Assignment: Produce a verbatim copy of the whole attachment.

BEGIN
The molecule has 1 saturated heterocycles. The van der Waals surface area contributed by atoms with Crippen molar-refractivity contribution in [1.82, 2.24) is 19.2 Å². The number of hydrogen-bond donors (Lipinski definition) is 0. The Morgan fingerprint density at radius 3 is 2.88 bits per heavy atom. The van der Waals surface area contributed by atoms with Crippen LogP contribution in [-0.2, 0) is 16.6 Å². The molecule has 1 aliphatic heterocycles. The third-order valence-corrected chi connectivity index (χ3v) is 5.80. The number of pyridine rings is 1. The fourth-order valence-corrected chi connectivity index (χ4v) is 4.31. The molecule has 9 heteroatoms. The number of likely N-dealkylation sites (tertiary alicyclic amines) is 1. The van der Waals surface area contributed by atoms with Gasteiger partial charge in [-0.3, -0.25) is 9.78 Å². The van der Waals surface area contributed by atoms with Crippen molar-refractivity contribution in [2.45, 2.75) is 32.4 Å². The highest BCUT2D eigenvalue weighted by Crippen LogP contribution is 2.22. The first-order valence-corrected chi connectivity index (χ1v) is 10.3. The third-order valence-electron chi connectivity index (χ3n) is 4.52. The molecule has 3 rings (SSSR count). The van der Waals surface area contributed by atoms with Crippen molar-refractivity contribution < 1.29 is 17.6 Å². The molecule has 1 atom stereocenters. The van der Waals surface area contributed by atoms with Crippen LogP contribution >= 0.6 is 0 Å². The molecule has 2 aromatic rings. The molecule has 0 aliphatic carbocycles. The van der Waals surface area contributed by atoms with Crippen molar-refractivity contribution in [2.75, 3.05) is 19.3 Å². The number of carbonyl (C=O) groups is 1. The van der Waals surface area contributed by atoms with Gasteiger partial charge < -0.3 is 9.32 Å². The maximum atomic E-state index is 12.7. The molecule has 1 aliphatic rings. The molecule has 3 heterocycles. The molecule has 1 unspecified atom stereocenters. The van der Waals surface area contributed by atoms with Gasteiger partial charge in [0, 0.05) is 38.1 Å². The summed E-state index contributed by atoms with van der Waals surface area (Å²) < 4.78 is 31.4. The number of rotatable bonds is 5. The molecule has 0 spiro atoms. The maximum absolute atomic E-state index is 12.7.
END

The molecule has 1 saturated heterocycles. The van der Waals surface area contributed by atoms with Crippen molar-refractivity contribution in [1.82, 2.24) is 19.2 Å². The number of hydrogen-bond donors (Lipinski definition) is 0. The Morgan fingerprint density at radius 3 is 2.88 bits per heavy atom. The van der Waals surface area contributed by atoms with Crippen LogP contribution in [-0.2, 0) is 16.6 Å². The molecule has 1 aliphatic heterocycles. The third-order valence-corrected chi connectivity index (χ3v) is 5.80. The number of pyridine rings is 1. The fourth-order valence-corrected chi connectivity index (χ4v) is 4.31. The molecule has 9 heteroatoms. The number of likely N-dealkylation sites (tertiary alicyclic amines) is 1. The van der Waals surface area contributed by atoms with Gasteiger partial charge in [-0.3, -0.25) is 9.78 Å². The van der Waals surface area contributed by atoms with Crippen molar-refractivity contribution in [2.45, 2.75) is 32.4 Å². The highest BCUT2D eigenvalue weighted by Crippen LogP contribution is 2.22. The first-order valence-corrected chi connectivity index (χ1v) is 10.3. The third-order valence-electron chi connectivity index (χ3n) is 4.52. The molecule has 3 rings (SSSR count). The van der Waals surface area contributed by atoms with Crippen molar-refractivity contribution < 1.29 is 17.6 Å². The molecule has 1 atom stereocenters. The van der Waals surface area contributed by atoms with Crippen LogP contribution >= 0.6 is 0 Å². The molecule has 2 aromatic rings. The molecule has 0 aliphatic carbocycles. The van der Waals surface area contributed by atoms with Crippen molar-refractivity contribution in [2.75, 3.05) is 19.3 Å². The number of carbonyl (C=O) groups is 1. The van der Waals surface area contributed by atoms with Gasteiger partial charge < -0.3 is 9.32 Å². The maximum atomic E-state index is 12.7. The molecule has 1 aliphatic rings. The molecule has 3 heterocycles. The molecule has 1 unspecified atom stereocenters. The van der Waals surface area contributed by atoms with Gasteiger partial charge in [0, 0.05) is 38.1 Å². The summed E-state index contributed by atoms with van der Waals surface area (Å²) < 4.78 is 31.4. The number of rotatable bonds is 5. The molecule has 0 spiro atoms. The maximum absolute atomic E-state index is 12.7.